About the Author
Ulinka Rublack teaches early modern European history at Cambridge University and is a Fellow of St John's College. One of the most original scholars of her generation, she has previously published The Crimes of Women in Early Modern Germany and Reformation Europe. She is editor of Gender in Early Modern German History and the Oxford University Press Concise Companion to History(2011).
"Insightful and original analysis"--Times Literary Supplement
"Remarkable...Rublack turns the wardrobe into a place of almost magical powers of revelation, opening up vistas into the imaginative and emotional lives of men and women in Renaissance Europe. And with more than 150 magnificent colour illustrations, this dazzling book is as much a feast for the eye as for the mind."--John Adamson, The Sunday Telegraph
"A thrilling investigation...[H]ugely accomplished...What is really stunning...is the extraordinarily deft way in which [Rublack] has stitched together all these fragments, selvedges and even stray threads. The result is a narrative quilt that doesn't simply shimmer with surface detail but dazzles with its deep, original thought."--Kathryn Hughes, The Guardian
"Impressive and superbly illustrated...The technical expertise, breadth of research and wide-ranging knowledge of the cultural context of clothes besides the fascinating details and stories, means that this will make a lasting contribution to early modern studies."--Roland H. Bainton Prize Committee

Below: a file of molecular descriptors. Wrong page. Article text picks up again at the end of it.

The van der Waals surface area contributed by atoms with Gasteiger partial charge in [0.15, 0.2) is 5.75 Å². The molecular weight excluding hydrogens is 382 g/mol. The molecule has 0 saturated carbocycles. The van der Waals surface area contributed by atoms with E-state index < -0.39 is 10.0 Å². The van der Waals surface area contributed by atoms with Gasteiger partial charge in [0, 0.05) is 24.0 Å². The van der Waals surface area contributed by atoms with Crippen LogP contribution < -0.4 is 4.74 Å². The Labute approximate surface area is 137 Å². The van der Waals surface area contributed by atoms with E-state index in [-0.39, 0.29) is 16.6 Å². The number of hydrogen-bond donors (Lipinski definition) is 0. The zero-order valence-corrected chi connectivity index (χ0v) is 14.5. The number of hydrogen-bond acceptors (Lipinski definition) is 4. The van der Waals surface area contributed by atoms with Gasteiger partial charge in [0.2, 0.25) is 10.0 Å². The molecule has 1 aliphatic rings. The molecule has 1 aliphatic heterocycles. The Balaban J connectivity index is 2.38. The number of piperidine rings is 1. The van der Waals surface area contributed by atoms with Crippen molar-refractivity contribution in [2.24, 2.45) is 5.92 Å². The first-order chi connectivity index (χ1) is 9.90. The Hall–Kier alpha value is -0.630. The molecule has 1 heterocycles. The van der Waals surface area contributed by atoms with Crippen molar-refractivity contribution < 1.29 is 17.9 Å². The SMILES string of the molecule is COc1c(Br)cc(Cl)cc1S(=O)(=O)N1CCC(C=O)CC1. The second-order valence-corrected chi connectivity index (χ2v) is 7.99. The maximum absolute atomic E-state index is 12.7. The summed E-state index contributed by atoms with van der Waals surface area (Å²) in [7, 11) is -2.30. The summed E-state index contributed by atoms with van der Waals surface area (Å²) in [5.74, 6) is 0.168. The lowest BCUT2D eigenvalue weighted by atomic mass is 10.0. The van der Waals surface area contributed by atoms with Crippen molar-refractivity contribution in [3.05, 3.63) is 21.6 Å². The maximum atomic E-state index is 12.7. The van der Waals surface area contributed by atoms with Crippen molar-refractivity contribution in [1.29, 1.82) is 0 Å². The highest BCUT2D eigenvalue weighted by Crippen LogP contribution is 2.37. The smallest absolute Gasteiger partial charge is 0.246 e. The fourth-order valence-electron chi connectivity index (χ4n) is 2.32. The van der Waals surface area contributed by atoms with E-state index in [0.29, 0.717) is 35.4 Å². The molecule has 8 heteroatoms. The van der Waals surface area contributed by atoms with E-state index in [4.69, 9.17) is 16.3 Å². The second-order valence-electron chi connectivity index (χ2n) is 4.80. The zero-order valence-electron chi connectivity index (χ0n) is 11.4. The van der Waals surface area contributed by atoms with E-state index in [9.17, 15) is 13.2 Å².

"A highly original and important reinterpretation of this era...gloriously illustrated with 156 images...[T]his volume delights the eye and the mind. It is an important contribution at every level."--Beverly Lemire, Historical Journal
"In its wide range of sources and diverse kinds of images, Dressing Up
powerfully demonstrates the significance of clothing for Renaissance culture in general, and in detail."--Ann Rosalind Jones, Renaissance Quarterly
"Viewing dress codes as cultural codes, and arguments about clothes as arguments about values, Ulinka Rublack shows us in this lively and fascinating essay how the history of costume forms part of cultural history."--Peter Burke, University of Cambridge
"This stunning book transforms the way we understand clothes and the concern for appearance in Germany and Europe more generally in the sixteenth and seventeenth centuries. Garments and their wearers take us into the changing realms of personal play, religious argument, national identity, and curiosity. Richly illustrated and deeply researched, Dressing Up
provides an exciting new mirror for early modern times."--Natalie Zemon Davis, University of Toronto
"Rublack combines deep knowledge with a remarkable subtlety of interpretation, alive always to the desires, passions and longings that made dress so profoundly important to European culture in this period. Packed with vivid vignettes and stories--from the riches to rags of a German patrician in Brazil to the riddle of Luther's Reformation choice of a red doublet--this book shows how a global economy underpinned the transformation of fashion. A major achievement, Rublack changes how we think about culture in the early modern world."--Lyndal Roper, University of Oxford
"Rublack's wonderful new book on 'Dressing up' is both readable and compelling. While focused on Germany, she deals with fashion as a global phenomenon, exploring the many complexities that communities faced when deciding what to wear. Ranging across issues of identity, social control and cohesion, religious conflict and sumptuary laws, Rublack shows that clothing and fashion are serious and challenging topics that lead to often unexpected results."--Evelyn Welch, Queen Mary University of London
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